124th U.S. Open

Pinehurst No. 2



Your Questions Answered

Can putter inserts go 'dead'? We investigate

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Webb Simpson once said that the only reason he stopped using a favorite mallet putter of his is because the insert lost its feel.

John Biever

Question: I’m considering going back to an old Odyssey White Hot 2-Ball that I had a lot of success with some 20 years ago, but I’m wondering if the insert is still OK to use.

Answer: First, we have clearly failed in our jobs if the best option you can come up with is a club that belongs in the Golf House Museum, but we digress. Your question reminds us of a scenario about a dozen years ago in which Webb Siimpson was asked about his belly-length Ping Craz-E mallet putter. “It's the second Ping I've used in seven and a half years," Simpson said. "The only reason I really switched from the first one is because the insert was kind of getting dead on me.”

Wait, what? A putter insert can go dead? We had to investigate.

According to Matt Rollins, PGA Tour rep for Ping at the time, Simpson came to him earlier in the year and mentioned that his putter didn’t feel the same as it had the previous season. Simpson assumed something was wrong with the insert, but Rollins inspected the club to see if anything had come loose or if there was anything else wrong with it, and he couldn’t find any issues.

Still, to make sure Simpson was comfortable with his putter, Ping built him a duplicate. Simpson said it felt great, solving the “problem,” although Rollins said he has never come across a putter insert going dead. Some putter R&D experts, however, said it could happen—albeit only under the most extreme conditions.

“Over time polymers will harden, get denser and sometimes even crack,” said Austie Rollinson, principal designer for Odyssey at the time (Rollinson now works for Scotty Cameron). “It’s all about the quality of the material being used. If it gets hard, it’s not as resilient so you can lose some rebound as well as feel. It can happen, but it would be highly unusual.”

The likelihood of such an occurrence also depends on the type of material. For instance if the insert is made from aluminum, over time the extended use of the beams in that design could fatigue and begin to slowly crack at the sharp edges created from the blade used to make the insert. However, most experts we spoke to said the insert would likely need to experience hundreds of thousands of hits before this process even begins.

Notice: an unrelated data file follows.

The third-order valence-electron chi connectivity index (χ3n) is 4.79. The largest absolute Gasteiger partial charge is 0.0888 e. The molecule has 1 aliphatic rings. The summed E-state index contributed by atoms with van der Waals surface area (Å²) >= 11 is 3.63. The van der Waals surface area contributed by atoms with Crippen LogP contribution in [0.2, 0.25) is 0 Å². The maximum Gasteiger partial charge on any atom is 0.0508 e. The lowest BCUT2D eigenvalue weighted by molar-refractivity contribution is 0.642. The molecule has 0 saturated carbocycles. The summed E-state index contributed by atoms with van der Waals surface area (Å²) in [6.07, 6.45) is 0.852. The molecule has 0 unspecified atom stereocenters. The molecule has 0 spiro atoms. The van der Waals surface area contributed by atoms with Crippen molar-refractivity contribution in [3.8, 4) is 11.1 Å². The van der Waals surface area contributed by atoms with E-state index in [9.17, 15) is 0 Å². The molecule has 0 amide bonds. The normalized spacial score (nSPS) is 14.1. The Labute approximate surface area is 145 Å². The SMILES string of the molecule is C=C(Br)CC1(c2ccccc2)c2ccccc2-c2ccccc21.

Polymer inserts can be prone to UV and environmental degradation, just like when an old vinyl dashboard on a car begins to crack after years of neglect. After years of use the polymer could begin to dry out, which could affect the resiliency, performance and feel. Composite inserts could experience fatigue that might lead to cracking in the resin that would eventually begin to break some of the carbon fibers and lead to performance loss. Still, though possible, the fact is that such occurrences would come only after many years and, even at that, would be somewhat unusual.

More likely what Simpson (and others) experience is simply the result of them having superior feel. Much like how Ted Williams could tell when a bat was a quarter-ounce too light or too heavy or how Bill Bradley knew if the basket was a half-inch too high or too low, professional golfers can detect the slightest change in the feel of their clubs, especially the putter.

One thing that can happen is face wear. We’ve all seen how tour player irons can have a quarter-sized spot on the clubface. The same thing happens to putters. Take a look at Steve Stricker’s polymer insert on his putter. It has a definitive wear mark. Again, Stricker is a tour pro that practiced putting endlessly over his career. You are not Steve Stricker. Fact is that you’ll probably wear out before your putter ever does so go ahead and use that ancient 2-Ball with confidence.